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Summary:

While we’ve challenged the notion that every startup needs a business plan, many new web entrepreneurs still see them as essential. And therein lies a problem: it’s too easy to fall into business plan paralysis, where you get stuck on the writing and never actually launch […]

While we’ve challenged the notion that every startup needs a business plan, many new web entrepreneurs still see them as essential. And therein lies a problem: it’s too easy to fall into business plan paralysis, where you get stuck on the writing and never actually launch into your new work. If you’re in this situation, head over to Wise Bread for their advice on creating a business plan by answering 4 simple questions. If you know what you’re selling, who your customers are, what your timescale is and how the money will flow, you’ve got enough to put together your first plan and move on.

There are actually a multiple parts to some of these questions, but Wise Bread’s approach steers a useful path between not having a plan at all and getting bogged down trying to create ten years of detailed financial projections that you’ll never look at again. If you’ve got an unscratched entrepreneurial itch, it’s worth a look.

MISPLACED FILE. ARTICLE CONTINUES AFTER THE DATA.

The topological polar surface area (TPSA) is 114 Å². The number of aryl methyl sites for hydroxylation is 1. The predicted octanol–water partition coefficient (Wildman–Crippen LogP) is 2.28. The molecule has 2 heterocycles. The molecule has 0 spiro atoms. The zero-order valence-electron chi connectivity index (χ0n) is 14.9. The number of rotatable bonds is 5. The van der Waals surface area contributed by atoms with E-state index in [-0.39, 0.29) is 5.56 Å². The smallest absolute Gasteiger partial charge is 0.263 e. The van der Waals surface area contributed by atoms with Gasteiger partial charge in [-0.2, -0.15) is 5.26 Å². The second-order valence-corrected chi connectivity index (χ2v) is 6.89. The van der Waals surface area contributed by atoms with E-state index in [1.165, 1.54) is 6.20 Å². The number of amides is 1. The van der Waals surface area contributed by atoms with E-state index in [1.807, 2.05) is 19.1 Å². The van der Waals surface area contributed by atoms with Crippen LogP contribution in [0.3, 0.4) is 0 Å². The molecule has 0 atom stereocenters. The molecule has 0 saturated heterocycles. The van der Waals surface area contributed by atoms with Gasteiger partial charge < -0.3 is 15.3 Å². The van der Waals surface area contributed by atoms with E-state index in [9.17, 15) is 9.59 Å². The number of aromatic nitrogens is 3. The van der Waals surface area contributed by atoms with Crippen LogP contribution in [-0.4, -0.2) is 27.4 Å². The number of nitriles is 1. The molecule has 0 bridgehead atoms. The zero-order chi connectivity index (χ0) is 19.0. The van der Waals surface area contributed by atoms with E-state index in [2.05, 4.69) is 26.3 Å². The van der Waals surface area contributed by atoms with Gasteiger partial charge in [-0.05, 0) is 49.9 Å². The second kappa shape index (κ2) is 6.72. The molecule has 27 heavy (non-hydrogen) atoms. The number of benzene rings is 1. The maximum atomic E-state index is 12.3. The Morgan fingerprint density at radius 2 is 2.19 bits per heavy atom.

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  1. I’ve seen some controversy on other sites regarding the WB post, but mostly it’s due to semantics. Business plans are primarily used to secure funding, and to that end the 4 question plan falls rather short.

    If the goal is to have a simple strategic plan, or guide for business decisions, then the 4 question plan is a great start.

    I think that’s where the paralysis you mentioned comes into play- if a freelancer or small business person isn’t trying to get funding, then there’s no reason to get bogged down in long documents and spreadsheets- but everyone could benefit from even the simplest of strategic planning.

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